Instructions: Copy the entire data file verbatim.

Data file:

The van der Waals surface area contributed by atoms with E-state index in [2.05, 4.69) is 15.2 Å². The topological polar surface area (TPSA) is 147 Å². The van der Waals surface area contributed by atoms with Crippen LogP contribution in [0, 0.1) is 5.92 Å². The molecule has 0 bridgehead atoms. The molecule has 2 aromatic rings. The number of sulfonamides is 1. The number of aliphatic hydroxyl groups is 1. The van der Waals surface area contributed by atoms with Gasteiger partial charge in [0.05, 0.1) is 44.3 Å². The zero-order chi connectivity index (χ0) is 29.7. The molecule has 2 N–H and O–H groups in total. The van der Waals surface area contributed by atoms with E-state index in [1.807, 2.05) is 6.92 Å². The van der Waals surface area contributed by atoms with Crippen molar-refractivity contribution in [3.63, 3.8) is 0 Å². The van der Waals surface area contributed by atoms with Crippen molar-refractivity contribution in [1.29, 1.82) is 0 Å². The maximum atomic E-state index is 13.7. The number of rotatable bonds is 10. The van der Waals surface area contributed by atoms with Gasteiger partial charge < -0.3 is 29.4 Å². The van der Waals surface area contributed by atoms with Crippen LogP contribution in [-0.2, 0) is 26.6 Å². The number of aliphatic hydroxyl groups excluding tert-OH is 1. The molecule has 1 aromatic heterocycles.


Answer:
The van der Waals surface area contributed by atoms with E-state index in [2.05, 4.69) is 15.2 Å². The topological polar surface area (TPSA) is 147 Å². The van der Waals surface area contributed by atoms with Crippen LogP contribution in [0, 0.1) is 5.92 Å². The molecule has 0 bridgehead atoms. The molecule has 2 aromatic rings. The number of sulfonamides is 1. The number of aliphatic hydroxyl groups is 1. The van der Waals surface area contributed by atoms with Gasteiger partial charge in [0.05, 0.1) is 44.3 Å². The zero-order chi connectivity index (χ0) is 29.7. The molecule has 2 N–H and O–H groups in total. The van der Waals surface area contributed by atoms with E-state index in [1.807, 2.05) is 6.92 Å². The van der Waals surface area contributed by atoms with Crippen molar-refractivity contribution in [3.63, 3.8) is 0 Å². The van der Waals surface area contributed by atoms with Crippen molar-refractivity contribution in [1.29, 1.82) is 0 Å². The maximum atomic E-state index is 13.7. The number of rotatable bonds is 10. The van der Waals surface area contributed by atoms with Gasteiger partial charge < -0.3 is 29.4 Å². The van der Waals surface area contributed by atoms with Crippen LogP contribution in [-0.2, 0) is 26.6 Å². The number of aliphatic hydroxyl groups excluding tert-OH is 1. The molecule has 1 aromatic heterocycles.